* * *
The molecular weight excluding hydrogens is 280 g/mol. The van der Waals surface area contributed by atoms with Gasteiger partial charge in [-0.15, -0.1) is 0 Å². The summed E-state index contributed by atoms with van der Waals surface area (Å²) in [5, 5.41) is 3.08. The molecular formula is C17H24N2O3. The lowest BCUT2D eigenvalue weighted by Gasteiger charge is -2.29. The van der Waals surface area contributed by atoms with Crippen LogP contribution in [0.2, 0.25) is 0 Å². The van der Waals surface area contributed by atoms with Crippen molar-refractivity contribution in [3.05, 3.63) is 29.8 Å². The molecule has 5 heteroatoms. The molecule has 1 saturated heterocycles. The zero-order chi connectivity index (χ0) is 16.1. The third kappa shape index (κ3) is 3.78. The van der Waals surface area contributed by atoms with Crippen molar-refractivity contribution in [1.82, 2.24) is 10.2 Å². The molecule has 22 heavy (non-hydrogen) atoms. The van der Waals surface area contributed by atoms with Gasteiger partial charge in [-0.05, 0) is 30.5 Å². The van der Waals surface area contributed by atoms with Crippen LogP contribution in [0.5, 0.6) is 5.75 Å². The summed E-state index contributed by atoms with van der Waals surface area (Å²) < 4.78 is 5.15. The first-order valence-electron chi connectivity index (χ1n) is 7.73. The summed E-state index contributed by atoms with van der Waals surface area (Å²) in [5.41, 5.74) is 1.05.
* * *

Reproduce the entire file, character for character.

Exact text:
The molecular weight excluding hydrogens is 280 g/mol. The van der Waals surface area contributed by atoms with Gasteiger partial charge in [-0.15, -0.1) is 0 Å². The summed E-state index contributed by atoms with van der Waals surface area (Å²) in [5, 5.41) is 3.08. The molecular formula is C17H24N2O3. The lowest BCUT2D eigenvalue weighted by Gasteiger charge is -2.29. The van der Waals surface area contributed by atoms with Crippen LogP contribution in [0.2, 0.25) is 0 Å². The van der Waals surface area contributed by atoms with Crippen molar-refractivity contribution in [3.05, 3.63) is 29.8 Å². The molecule has 5 heteroatoms. The molecule has 1 saturated heterocycles. The zero-order chi connectivity index (χ0) is 16.1. The third kappa shape index (κ3) is 3.78. The van der Waals surface area contributed by atoms with Crippen molar-refractivity contribution in [1.82, 2.24) is 10.2 Å². The molecule has 22 heavy (non-hydrogen) atoms. The van der Waals surface area contributed by atoms with Gasteiger partial charge in [-0.05, 0) is 30.5 Å². The van der Waals surface area contributed by atoms with Crippen LogP contribution in [0.5, 0.6) is 5.75 Å². The summed E-state index contributed by atoms with van der Waals surface area (Å²) < 4.78 is 5.15. The first-order valence-electron chi connectivity index (χ1n) is 7.73. The summed E-state index contributed by atoms with van der Waals surface area (Å²) in [5.41, 5.74) is 1.05.